University of Arizona President Dr. Robert C. Robbins and Reentry Task Force Director Dr. Richard Carmona spoke Thursday on the increase of COVID-19 cases in Arizona and how that will factor in the decision of whether or not to open the university campus.
Daily, Reentry Task Force members are given a situation report detailing any updates on the COVID-19 pandemic. The daily briefings were described in more detail at the June 11 press conference.
Robbins presented a brief slideshow of current nationwide, statewide and local COVID-19 statistics he said the UA is monitoring to determine whether campus reentry is feasible.
When Robbins first announced the university’s intention to return to in-person sessions this fall, Arizona had some of the lowest coronavirus cases in the country. That no longer is the case.
“When you called me months ago to ask my opinion, we were being heralded as a state with almost no cases,” Carmona said. “The challenge we see now is that the data is going in the wrong way.”
Currently, the U.S. leads the world in number of cases, with 2.3 million total and about 121,000 cases resulting in death. Arizona has reported almost 60,000 cases total and about 1,400 cases resulting in death.
Maricopa County still leads the state in number of cases at about 35,000, whereas Pima County comes in second at a little over 6,000 cases. However, the death rate in Pima County is significantly higher, with 24.4 deaths per 100,000 cases as opposed to Maricopa’s 15.8 deaths per 100,000 cases, according to Robbins.
Broken down by age group, the greatest number of COVID-19 cases in Pima County are from people age 20 to 44.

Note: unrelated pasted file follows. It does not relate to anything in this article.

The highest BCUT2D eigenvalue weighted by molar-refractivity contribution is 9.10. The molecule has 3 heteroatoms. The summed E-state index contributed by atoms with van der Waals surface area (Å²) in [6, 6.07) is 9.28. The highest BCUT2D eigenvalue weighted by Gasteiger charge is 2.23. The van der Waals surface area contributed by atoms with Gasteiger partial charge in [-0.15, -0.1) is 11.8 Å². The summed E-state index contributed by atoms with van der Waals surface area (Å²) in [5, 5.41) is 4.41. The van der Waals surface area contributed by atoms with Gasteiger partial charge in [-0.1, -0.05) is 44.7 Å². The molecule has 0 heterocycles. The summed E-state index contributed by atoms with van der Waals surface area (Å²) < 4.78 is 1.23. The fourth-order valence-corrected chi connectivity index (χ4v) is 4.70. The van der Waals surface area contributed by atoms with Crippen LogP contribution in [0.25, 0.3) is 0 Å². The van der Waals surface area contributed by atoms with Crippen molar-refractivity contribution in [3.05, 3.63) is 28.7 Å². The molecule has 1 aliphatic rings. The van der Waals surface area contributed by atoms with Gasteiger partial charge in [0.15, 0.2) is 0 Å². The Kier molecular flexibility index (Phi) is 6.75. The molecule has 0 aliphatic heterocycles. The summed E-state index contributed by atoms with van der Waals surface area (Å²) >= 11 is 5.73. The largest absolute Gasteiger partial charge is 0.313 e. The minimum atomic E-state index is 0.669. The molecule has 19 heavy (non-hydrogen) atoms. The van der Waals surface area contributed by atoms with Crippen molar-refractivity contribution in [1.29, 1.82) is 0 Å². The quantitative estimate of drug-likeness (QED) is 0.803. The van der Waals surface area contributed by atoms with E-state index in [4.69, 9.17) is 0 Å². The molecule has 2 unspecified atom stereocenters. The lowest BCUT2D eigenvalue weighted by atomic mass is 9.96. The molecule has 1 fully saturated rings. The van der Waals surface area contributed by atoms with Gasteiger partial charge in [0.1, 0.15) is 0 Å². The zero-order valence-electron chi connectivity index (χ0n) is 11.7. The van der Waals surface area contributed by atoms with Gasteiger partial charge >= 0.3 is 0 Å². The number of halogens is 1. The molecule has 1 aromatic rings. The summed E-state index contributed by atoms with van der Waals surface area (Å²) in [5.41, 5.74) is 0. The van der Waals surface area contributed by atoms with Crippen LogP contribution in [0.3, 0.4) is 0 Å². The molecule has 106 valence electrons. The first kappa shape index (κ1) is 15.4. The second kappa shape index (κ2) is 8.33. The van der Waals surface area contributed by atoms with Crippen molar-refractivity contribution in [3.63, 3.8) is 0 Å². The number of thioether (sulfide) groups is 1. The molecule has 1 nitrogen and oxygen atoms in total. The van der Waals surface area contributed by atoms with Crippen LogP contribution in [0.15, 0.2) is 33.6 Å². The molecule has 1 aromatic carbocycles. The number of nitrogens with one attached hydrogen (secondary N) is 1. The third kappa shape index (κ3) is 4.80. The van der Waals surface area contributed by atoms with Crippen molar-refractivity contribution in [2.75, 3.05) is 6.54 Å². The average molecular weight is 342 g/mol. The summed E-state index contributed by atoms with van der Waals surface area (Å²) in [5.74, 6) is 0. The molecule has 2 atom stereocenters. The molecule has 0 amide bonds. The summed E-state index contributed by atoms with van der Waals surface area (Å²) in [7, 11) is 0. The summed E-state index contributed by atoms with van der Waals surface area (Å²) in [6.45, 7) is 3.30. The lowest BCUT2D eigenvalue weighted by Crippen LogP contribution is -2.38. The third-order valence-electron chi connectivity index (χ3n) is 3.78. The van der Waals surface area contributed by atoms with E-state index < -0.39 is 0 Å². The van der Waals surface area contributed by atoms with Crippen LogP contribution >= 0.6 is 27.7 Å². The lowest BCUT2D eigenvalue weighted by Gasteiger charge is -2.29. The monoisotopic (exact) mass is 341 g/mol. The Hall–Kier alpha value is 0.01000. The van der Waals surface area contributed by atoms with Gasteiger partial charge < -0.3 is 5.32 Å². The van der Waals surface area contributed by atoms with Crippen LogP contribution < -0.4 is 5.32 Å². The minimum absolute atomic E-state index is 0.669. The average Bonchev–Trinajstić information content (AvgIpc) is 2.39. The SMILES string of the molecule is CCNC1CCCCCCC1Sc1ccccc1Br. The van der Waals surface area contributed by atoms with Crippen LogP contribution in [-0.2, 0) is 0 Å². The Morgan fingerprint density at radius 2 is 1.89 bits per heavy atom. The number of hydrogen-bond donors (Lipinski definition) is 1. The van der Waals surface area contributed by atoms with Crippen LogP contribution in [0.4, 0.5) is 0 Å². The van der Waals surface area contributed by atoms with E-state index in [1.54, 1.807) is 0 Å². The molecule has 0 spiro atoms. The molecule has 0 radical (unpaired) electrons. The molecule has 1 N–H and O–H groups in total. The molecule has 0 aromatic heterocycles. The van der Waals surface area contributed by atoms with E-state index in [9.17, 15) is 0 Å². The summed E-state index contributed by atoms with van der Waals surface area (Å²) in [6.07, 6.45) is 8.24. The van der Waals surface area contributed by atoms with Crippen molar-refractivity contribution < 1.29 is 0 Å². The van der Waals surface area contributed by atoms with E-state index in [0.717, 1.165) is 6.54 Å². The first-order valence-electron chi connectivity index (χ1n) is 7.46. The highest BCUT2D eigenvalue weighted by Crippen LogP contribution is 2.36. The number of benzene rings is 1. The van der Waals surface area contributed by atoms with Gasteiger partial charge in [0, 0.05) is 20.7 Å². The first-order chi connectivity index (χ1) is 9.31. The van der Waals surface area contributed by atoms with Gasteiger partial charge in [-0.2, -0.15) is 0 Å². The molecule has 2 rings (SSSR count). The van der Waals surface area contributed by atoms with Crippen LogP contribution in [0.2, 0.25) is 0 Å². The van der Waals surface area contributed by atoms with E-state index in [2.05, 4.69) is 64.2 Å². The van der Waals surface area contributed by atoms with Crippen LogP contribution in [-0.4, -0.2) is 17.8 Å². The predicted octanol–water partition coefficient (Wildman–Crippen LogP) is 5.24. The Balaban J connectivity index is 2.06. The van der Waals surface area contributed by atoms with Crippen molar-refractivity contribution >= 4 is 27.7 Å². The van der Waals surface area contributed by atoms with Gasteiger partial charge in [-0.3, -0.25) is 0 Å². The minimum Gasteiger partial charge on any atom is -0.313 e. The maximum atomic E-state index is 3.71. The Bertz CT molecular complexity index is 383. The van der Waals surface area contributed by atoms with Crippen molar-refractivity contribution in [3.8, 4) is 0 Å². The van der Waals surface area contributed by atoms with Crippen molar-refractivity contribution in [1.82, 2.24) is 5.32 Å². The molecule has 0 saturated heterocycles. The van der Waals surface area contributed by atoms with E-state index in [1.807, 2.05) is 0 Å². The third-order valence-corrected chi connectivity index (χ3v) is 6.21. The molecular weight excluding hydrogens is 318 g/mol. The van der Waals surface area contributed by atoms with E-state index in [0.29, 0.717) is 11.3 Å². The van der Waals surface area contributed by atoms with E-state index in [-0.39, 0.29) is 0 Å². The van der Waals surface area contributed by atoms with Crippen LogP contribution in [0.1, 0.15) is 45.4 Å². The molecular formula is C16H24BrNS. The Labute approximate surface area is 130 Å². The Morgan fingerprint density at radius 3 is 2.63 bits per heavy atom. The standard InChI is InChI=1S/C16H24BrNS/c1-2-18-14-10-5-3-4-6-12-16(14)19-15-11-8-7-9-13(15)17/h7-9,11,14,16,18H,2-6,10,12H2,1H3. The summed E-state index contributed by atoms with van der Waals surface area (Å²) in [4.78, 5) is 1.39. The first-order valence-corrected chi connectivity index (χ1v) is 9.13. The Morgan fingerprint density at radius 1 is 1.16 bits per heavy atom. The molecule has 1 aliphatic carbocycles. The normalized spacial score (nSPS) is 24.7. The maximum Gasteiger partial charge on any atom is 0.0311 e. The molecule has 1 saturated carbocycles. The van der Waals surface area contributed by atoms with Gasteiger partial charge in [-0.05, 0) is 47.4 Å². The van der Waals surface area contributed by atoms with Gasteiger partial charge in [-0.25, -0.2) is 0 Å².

“Now, that’s a large distribution of ages,” Robbins said, stating the university is working on breaking down that information into smaller age groups. “But this got my attention, especially since this is primarily the demographic of individuals that would be coming back to the campus if we chose to reopen."
However, the importance of pandemic statistics stretches beyond Arizona’s borders, according to Robbins.
“We’re keeping an eye on all states because we get students from all states … and most countries around the world,” Robbins said.
In addition to raw numbers of positive cases, Robbins said the university is also watching the percentage of ICU beds in use. As of now, 88% of Arizona’s ICU beds are in use.
“We’re nearing crisis levels of hospital utilization,” Robbins said. “The number of cases are one thing, but the number of cases of individuals getting sick enough to have to go into the hospital and then utilize and ICU bed is something that I think is very, very important and we should keep our eye on, which we are doing.”
Finally, Robbins emphasized that should the campus reopen, all those on the campus need to diligently follow CDC guidelines, including wearing a mask, continuing to social distance, staying home if one is experiencing symptoms and washing one’s hands.
“Wash your hands longer than most people, I would suggest,” Robbins said.
Signs with these and other general CDC guidelines will be posted around campus, according to Robbins.
Although the university is still planning on reopening this fall, based on the current number of coronavirus cases and the percentage of ICU beds in use, Robbins said “if I had to say today, would we open? No.”
Policy updates and clarifications
The UA recently announced that should campus reopen for fall 2020, all classes will be conducted fully online following Thanksgiving break, including all final exams, so those traveling home for the holiday can remain home through the winter break. However, there had been questions on whether that meant students would not be allowed to return to campus at all or if staying home was merely an option.